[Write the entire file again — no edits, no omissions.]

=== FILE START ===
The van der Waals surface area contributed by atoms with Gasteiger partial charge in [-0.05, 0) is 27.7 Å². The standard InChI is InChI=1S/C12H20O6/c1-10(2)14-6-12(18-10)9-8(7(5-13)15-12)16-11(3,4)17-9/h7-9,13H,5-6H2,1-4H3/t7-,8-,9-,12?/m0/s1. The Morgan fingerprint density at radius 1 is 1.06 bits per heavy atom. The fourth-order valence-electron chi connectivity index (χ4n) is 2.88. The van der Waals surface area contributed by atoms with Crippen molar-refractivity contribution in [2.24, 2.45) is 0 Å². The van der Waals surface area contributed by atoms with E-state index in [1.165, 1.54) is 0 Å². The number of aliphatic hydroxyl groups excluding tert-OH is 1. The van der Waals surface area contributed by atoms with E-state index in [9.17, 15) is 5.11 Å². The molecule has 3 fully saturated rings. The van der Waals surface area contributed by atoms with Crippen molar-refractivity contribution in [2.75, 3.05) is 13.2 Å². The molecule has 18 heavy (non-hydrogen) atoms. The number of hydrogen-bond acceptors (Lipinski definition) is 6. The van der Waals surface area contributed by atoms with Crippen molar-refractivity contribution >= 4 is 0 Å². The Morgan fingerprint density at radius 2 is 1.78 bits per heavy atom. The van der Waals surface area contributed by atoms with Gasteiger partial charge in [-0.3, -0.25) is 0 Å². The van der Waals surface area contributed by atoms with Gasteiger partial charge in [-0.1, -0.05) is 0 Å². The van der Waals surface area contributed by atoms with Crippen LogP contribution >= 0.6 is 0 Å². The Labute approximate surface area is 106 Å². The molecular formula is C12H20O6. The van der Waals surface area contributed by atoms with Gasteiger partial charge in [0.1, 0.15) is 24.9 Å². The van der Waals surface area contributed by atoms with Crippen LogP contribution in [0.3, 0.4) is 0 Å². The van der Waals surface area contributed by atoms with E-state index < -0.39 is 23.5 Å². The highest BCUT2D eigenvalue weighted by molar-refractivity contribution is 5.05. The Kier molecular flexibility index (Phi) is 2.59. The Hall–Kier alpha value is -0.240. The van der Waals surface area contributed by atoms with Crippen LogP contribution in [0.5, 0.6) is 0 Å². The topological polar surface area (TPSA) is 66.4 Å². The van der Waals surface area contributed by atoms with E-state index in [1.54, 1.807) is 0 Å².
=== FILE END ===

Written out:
The van der Waals surface area contributed by atoms with Gasteiger partial charge in [-0.05, 0) is 27.7 Å². The standard InChI is InChI=1S/C12H20O6/c1-10(2)14-6-12(18-10)9-8(7(5-13)15-12)16-11(3,4)17-9/h7-9,13H,5-6H2,1-4H3/t7-,8-,9-,12?/m0/s1. The Morgan fingerprint density at radius 1 is 1.06 bits per heavy atom. The fourth-order valence-electron chi connectivity index (χ4n) is 2.88. The van der Waals surface area contributed by atoms with Crippen molar-refractivity contribution in [2.24, 2.45) is 0 Å². The van der Waals surface area contributed by atoms with E-state index in [1.165, 1.54) is 0 Å². The number of aliphatic hydroxyl groups excluding tert-OH is 1. The van der Waals surface area contributed by atoms with E-state index in [9.17, 15) is 5.11 Å². The molecule has 3 fully saturated rings. The van der Waals surface area contributed by atoms with Crippen molar-refractivity contribution in [2.75, 3.05) is 13.2 Å². The molecule has 18 heavy (non-hydrogen) atoms. The number of hydrogen-bond acceptors (Lipinski definition) is 6. The van der Waals surface area contributed by atoms with Crippen molar-refractivity contribution >= 4 is 0 Å². The Morgan fingerprint density at radius 2 is 1.78 bits per heavy atom. The van der Waals surface area contributed by atoms with Gasteiger partial charge in [-0.3, -0.25) is 0 Å². The van der Waals surface area contributed by atoms with Gasteiger partial charge in [-0.1, -0.05) is 0 Å². The van der Waals surface area contributed by atoms with Crippen LogP contribution >= 0.6 is 0 Å². The Labute approximate surface area is 106 Å². The molecular formula is C12H20O6. The van der Waals surface area contributed by atoms with Gasteiger partial charge in [0.1, 0.15) is 24.9 Å². The van der Waals surface area contributed by atoms with Crippen LogP contribution in [0.3, 0.4) is 0 Å². The van der Waals surface area contributed by atoms with E-state index < -0.39 is 23.5 Å². The highest BCUT2D eigenvalue weighted by molar-refractivity contribution is 5.05. The Kier molecular flexibility index (Phi) is 2.59. The Hall–Kier alpha value is -0.240. The van der Waals surface area contributed by atoms with Crippen LogP contribution in [0.5, 0.6) is 0 Å². The topological polar surface area (TPSA) is 66.4 Å². The van der Waals surface area contributed by atoms with E-state index in [1.54, 1.807) is 0 Å².